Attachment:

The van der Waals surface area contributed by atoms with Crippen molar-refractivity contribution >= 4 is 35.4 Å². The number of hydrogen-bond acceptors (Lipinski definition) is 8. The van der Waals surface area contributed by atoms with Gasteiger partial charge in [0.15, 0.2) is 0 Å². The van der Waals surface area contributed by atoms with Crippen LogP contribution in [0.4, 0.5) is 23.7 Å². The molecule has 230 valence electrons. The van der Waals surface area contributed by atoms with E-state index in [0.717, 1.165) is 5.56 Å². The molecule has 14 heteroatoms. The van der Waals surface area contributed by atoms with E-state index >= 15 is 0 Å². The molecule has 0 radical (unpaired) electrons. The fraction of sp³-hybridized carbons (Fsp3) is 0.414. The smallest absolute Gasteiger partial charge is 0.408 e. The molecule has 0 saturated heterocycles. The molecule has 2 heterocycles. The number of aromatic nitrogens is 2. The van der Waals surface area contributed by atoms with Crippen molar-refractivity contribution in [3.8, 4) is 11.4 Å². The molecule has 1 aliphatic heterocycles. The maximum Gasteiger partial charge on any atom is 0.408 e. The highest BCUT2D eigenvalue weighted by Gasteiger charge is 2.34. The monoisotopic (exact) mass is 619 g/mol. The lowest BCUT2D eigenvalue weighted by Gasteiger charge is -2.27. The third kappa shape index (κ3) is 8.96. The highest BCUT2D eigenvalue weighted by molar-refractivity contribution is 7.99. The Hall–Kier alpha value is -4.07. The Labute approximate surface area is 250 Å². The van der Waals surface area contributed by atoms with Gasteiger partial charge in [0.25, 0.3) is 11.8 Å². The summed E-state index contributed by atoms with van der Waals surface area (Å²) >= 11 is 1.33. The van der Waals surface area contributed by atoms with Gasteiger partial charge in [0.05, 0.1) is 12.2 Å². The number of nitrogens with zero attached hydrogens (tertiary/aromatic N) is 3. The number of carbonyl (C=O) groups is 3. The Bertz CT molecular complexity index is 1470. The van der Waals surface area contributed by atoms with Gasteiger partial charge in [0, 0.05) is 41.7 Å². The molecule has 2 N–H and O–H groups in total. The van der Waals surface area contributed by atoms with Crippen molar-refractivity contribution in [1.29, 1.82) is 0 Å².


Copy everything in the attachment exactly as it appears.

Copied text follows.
The van der Waals surface area contributed by atoms with Crippen molar-refractivity contribution >= 4 is 35.4 Å². The number of hydrogen-bond acceptors (Lipinski definition) is 8. The van der Waals surface area contributed by atoms with Gasteiger partial charge in [0.15, 0.2) is 0 Å². The van der Waals surface area contributed by atoms with Crippen LogP contribution in [0.4, 0.5) is 23.7 Å². The molecule has 230 valence electrons. The van der Waals surface area contributed by atoms with E-state index in [0.717, 1.165) is 5.56 Å². The molecule has 14 heteroatoms. The van der Waals surface area contributed by atoms with E-state index >= 15 is 0 Å². The molecule has 0 radical (unpaired) electrons. The fraction of sp³-hybridized carbons (Fsp3) is 0.414. The smallest absolute Gasteiger partial charge is 0.408 e. The molecule has 0 saturated heterocycles. The molecule has 2 heterocycles. The number of aromatic nitrogens is 2. The van der Waals surface area contributed by atoms with Crippen molar-refractivity contribution in [3.8, 4) is 11.4 Å². The molecule has 1 aliphatic heterocycles. The maximum Gasteiger partial charge on any atom is 0.408 e. The highest BCUT2D eigenvalue weighted by Gasteiger charge is 2.34. The monoisotopic (exact) mass is 619 g/mol. The lowest BCUT2D eigenvalue weighted by Gasteiger charge is -2.27. The third kappa shape index (κ3) is 8.96. The highest BCUT2D eigenvalue weighted by molar-refractivity contribution is 7.99. The Hall–Kier alpha value is -4.07. The Labute approximate surface area is 250 Å². The van der Waals surface area contributed by atoms with Gasteiger partial charge in [0.25, 0.3) is 11.8 Å². The summed E-state index contributed by atoms with van der Waals surface area (Å²) >= 11 is 1.33. The van der Waals surface area contributed by atoms with Gasteiger partial charge in [0.05, 0.1) is 12.2 Å². The number of nitrogens with zero attached hydrogens (tertiary/aromatic N) is 3. The number of carbonyl (C=O) groups is 3. The Bertz CT molecular complexity index is 1470. The van der Waals surface area contributed by atoms with Gasteiger partial charge in [0, 0.05) is 41.7 Å². The molecule has 2 N–H and O–H groups in total. The van der Waals surface area contributed by atoms with Crippen molar-refractivity contribution in [1.29, 1.82) is 0 Å².